322 Southern Historical Society Papers.
than equal to the contest cheered on by the acclamations of the Laurel, which was steaming away from the land we love to tell the tale of those who would rejoice that another Confederate cruiser was afloat.
But work was to be done ! The Sea King was to be metamor- phosed into a cruiser, and armed with a battery for which she was not constructed. The deck was to be cleared, the stores put away, the guns mounted, gun ports cut in the vessel's sides, and the ship put in readiness to uphold the honor of the Confederate flag; all was to be done in mid-ocean, without an organized force, and with a small crew never before associated together.
While this situation was itself embarrassing, other embarrassments forced themselves on the mind of Lieutenant Waddell. In his memoir of his cruise he wrote: The novel character of my political position embarrassed me more than the feeble condition of my com- mand, and that was fraught with painful apprehensions enough. I had the compass to guide me as a sailor, but my instructions made me a magistrate in a new field of duty and where the law was not very clear even to lawyers. I was on all matters to act promptly and without counsel; but my admiral instructions and the instincts of honor and patriotism that animated every Southern gentleman who bore arms in the South, buoyed me up with the hope and sup- ported me amid the difficulties and responsibilities bearing upon me.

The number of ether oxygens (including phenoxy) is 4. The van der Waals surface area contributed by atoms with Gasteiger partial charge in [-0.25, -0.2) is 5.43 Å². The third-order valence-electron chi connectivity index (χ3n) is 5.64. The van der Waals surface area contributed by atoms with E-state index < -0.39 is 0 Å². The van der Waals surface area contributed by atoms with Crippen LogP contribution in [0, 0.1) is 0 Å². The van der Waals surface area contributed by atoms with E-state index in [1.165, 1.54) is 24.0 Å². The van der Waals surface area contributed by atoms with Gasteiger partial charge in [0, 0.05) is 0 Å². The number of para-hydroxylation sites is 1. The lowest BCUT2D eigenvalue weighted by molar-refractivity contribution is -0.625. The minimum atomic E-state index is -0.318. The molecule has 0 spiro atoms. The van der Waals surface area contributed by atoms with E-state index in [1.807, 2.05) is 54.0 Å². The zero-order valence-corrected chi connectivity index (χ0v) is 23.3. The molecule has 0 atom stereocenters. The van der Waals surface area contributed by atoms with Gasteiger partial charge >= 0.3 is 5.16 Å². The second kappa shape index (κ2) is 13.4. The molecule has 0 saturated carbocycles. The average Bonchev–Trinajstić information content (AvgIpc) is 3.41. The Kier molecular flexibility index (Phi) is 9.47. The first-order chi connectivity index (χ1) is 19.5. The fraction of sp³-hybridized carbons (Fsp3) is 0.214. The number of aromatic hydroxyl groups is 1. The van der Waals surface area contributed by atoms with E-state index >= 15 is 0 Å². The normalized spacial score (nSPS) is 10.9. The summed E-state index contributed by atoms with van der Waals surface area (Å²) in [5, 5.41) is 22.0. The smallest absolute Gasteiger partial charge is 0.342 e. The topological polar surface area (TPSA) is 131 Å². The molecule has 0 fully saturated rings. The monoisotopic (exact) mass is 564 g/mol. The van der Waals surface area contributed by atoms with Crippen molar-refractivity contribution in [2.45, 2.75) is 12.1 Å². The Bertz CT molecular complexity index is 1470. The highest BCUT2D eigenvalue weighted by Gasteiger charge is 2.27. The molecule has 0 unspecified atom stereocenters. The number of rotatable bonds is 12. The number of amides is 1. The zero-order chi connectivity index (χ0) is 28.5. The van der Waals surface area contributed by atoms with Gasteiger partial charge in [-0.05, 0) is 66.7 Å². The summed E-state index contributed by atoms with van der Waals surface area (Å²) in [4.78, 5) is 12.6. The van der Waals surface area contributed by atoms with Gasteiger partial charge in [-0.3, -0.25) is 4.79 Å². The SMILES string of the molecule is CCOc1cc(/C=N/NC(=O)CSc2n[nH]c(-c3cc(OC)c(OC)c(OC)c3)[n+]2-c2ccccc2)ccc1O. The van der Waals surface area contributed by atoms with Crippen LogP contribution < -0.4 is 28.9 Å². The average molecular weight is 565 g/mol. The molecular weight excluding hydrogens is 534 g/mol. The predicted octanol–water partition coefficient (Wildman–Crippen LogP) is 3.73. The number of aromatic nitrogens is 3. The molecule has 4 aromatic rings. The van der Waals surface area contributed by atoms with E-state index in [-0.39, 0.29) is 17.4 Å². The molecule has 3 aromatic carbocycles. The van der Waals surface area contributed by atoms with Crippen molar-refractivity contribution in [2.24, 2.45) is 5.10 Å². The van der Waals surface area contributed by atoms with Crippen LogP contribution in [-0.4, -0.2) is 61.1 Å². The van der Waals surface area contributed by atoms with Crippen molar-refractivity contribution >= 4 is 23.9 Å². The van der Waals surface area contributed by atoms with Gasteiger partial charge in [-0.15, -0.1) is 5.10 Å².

Nobleman! chivalrous soul! brave heart! We here after these many years behold you rising aloft in those distant waters, the sole and solitary Confederate banner that has floated upon the bosom of the ocean. Alone it is borne by the breeze over the great waste of waters the only emblem of our nation's sovereignty upheld be- yond the limits of our beleagured States. We now realize the diffi- culties that beset you. We know the perils of the deep the storms and hurricanes that sweep the ocean the fury of the wild waves moved by mighty winds but these, these have no place in your thoughts as you unfold the flag of your country, then heroic- ally struggling for existence, but your mind is intent only on the honor of your countrymen!
The Shenandoah was a composite vessel the frame of iron, the hull of teak six inches thick, she could steam about nine miles an h our could condense about 500 gallons of water a day and used